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County’s Assessment Rises, Mills Decrease

By David Howell

WATER VALLEY – Although the millage rate will decrease slightly in Yalobusha County, many property owners could see a slight increase in the taxes following a state-mandated reassessment.

    Tax Assessor Linda Shuffield and her staff traveled the county reassessing each parcel of land in Yalobusha. State law requires this process each four years.

    “We are making sure that we are within a required limit of market value,” Shuffield explained. Appraisals are audited annually and the millage rate is set by local governments, she added.

    The 2007-2008 fiscal year  millage is planned to be set at 95.70 – a decrease of 5.10 mills from the previous year. The final budget is scheduled to be adopted after a public hearing set for Sept. 14 at 9 a.m. at the Coffeeville Courthouse.

    The proposed new millage, 95.70, would be the highest rate in the county which includes a 10 mil assessment for Yalobushians who live in the Tillatoba Drainage District.

    “Everybody’s millage is a little different,” Chancery Clerk Amy McMinn explained, pointing to various types of land in the county, a road bond in one section of the county and other factors.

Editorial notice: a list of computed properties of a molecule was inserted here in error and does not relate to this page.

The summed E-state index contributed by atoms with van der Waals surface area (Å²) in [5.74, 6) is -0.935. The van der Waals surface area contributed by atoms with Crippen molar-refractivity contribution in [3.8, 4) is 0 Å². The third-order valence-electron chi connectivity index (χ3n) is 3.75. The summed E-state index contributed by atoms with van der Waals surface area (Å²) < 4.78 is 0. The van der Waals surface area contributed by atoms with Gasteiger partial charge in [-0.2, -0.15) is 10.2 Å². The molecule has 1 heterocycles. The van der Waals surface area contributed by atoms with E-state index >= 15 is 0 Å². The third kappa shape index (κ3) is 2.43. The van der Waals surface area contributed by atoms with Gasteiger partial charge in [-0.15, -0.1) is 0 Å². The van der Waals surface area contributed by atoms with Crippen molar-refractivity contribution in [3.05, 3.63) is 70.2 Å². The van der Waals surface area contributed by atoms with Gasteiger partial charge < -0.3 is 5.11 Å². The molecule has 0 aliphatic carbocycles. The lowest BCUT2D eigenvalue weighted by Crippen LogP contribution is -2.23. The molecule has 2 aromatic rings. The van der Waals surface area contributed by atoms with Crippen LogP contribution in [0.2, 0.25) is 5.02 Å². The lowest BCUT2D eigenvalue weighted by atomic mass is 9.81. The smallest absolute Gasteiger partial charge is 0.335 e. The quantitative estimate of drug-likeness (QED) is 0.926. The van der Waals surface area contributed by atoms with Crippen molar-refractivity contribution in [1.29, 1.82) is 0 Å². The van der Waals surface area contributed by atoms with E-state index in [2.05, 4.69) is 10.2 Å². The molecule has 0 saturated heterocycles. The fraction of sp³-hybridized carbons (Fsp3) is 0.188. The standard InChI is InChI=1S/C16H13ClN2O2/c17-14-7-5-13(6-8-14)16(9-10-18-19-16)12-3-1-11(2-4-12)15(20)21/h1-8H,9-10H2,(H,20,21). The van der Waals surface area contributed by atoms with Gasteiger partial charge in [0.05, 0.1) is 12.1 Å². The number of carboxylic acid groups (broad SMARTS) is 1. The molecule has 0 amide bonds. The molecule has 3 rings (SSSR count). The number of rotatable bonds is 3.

The coming fiscal year begins October 1.

    The Board of Supervisors is also mandated to levy enough millage to fund the requests of each school district.

    Water Valley and Coffeeville School Districts also each requested an increase in funding.

    The Water Valley School District will have an increase of 2.72 mils.

    The Coffeeville School District will have an increase of 0.90 mills.

    A mil generates approximately $54,000 countywide according to Chancery Clerk Amy McMinn. In the Water Valley School District a mil generates approximately $32,467 and in the Coffeeville School District a mill generates approximately $28,370.

    A mil is equal to $1 of tax for each $1,000 of assessment.

    The total assessed value of the county is $69,684,836, but after homestead exemptions and county exempt industries, the total taxable value of the county is slightly over $54,000,000.

    Final budget talks before the public meeting surfaced during a recessed meeting held last month in Water Valley,      as Yalobusha supervisors worked through almost $140,000 in requested budget increases from various departments in the county.

    These requests, which were examined on a line-by-line basis, were mostly axed. One reason cited during the meeting was that many of the departments in the county were running under budget during the 2006-2007 fiscal year and in previous budget year.















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